In light of the above, the fact that Mahsa Amini, who lived in the Kurdistan province, was visiting Tehran at the time of her death caused the protests to be particularly intense in Iran’s predominantly Kurdish areas. In this regard, what happened to the young woman immediately attracted interest from Kurdish political groups in other countries. For example, Massoud Barzani spoke with Amini’s family by phone and offered his condolences. Nonetheless, the protests were not limited to Iran’s long-politicized Kurdish towns. They also spread across the country quickly. Among other places, protests broke out in Tehran’s college campuses, the country’s religious capital (Qom), and Kish Island in the Persian Gulf, known as ‘Iran’s Dubai.’ Nor could the Turkish communities residing in various Iranian cities remain indifferent toward those developments. Specifically, Turks in Tabriz, Ardabil, Zanjan, Qazvin, and Hamadan participated in the demonstrations -which was unusual because those communities do not typically get along with Iran’s Kurdish population for various historical and cultural reasons.
At this point, it is vital to recall why the nature of such mass protests makes them likely to move away from their point of departure and focus on other issues. For example, protestors in the Kurdistan province (where separatist organizations are prominent) chanted Biji Kurdistan (Long Live Kurdistan). In contrast, the masses in Tabriz chanted Turkish slogans concerning the recent past such as Azadlıq (Freedom), Ədalət (Justice), Milli Hökumət (National Government). That is undoubtedly the case for advocates of monarchy and other professional opposition movements like the People’s Mojahedin Organization, too. There are understandable reasons for that situation since the social and political atmosphere mount pressure on all social groups (as mentioned above), yet those communities have different priorities. For instance, the compulsory hijab may be the most potent pressure that some residents of the capital have encountered in their lives. In contrast, the protests of the Baloch people near the Pakistani borders, hundreds of whom have perished over time, are rooted in their century-long struggle against systematic and constitutional discrimination. Notably, there are no women among those protestors.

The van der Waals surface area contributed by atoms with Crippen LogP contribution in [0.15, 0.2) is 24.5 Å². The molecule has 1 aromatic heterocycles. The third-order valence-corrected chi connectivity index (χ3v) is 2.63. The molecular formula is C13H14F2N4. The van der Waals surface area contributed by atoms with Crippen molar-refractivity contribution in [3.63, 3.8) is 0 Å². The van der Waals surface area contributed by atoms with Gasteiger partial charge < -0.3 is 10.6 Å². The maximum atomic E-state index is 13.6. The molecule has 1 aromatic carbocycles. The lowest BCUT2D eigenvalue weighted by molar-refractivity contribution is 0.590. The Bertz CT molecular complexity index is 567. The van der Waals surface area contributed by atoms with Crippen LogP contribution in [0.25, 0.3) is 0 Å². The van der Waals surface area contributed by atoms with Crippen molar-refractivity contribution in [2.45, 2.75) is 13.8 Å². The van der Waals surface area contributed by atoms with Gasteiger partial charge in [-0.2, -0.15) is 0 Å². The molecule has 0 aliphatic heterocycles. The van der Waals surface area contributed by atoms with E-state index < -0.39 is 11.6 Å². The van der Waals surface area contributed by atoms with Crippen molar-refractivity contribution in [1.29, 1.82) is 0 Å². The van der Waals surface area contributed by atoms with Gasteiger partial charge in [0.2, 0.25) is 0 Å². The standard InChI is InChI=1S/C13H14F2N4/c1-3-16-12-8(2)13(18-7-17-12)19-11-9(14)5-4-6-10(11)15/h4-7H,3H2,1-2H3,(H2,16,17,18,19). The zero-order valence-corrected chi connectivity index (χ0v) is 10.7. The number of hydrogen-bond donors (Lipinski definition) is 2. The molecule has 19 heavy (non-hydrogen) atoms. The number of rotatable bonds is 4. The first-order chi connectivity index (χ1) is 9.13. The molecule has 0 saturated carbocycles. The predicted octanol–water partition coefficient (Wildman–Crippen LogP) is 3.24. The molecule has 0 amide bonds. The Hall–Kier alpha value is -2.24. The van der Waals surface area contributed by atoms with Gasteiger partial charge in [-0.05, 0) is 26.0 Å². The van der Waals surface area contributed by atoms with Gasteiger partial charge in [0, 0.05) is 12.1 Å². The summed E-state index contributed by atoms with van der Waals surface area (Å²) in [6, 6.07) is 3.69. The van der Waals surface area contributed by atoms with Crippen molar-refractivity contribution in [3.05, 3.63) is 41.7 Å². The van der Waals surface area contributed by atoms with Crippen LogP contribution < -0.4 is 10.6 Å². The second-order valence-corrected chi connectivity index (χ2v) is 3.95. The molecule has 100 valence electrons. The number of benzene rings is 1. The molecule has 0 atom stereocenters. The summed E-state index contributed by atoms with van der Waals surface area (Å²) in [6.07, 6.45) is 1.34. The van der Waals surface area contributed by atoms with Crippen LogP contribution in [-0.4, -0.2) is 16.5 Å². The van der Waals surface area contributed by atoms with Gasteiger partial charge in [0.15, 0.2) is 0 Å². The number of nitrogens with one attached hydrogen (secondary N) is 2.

Although the mass protests spread across Iran within two months, influencing various ethnic and religious communities, similar experiences that the Iranian people accumulated in recent history suggest that Tehran can crack down on such attempted uprisings without trying too hard. Indeed, some commentators argue that the relatively low death toll (compared to the 2018 protests) indicates that the regime does not perceive a severe threat. It is undoubtedly true that the mass protests have given way to individual acts of civil disobedience and minor demonstrations on college campuses. Still, how disenfranchised Iranians, who are still within the system, shall respond to developments shortly could be a defining factor. In other words, political groups that enjoy some influence over the political system and recently developed a fear of exclusion could lead the protests, which have been dying down, in a new direction.
The poor health of Ali Khamenei, who has ruled the country for more than three decades, and that many members of the Assembly of Experts, which is empowered to appoint the supreme leader, were absent during its convention during Khamenei’s surgery were significant. Subsequently, Khamenei excluded former President Hassan Rouhani from the Expediency Discernment Council (Majma’-e Tashkhis), an advisory council, as the protestors chanted slogans targeting Mojtaba Khamenei, the supreme leader’s son. Those developments highlight the importance of post-Khamenei scenarios and projections.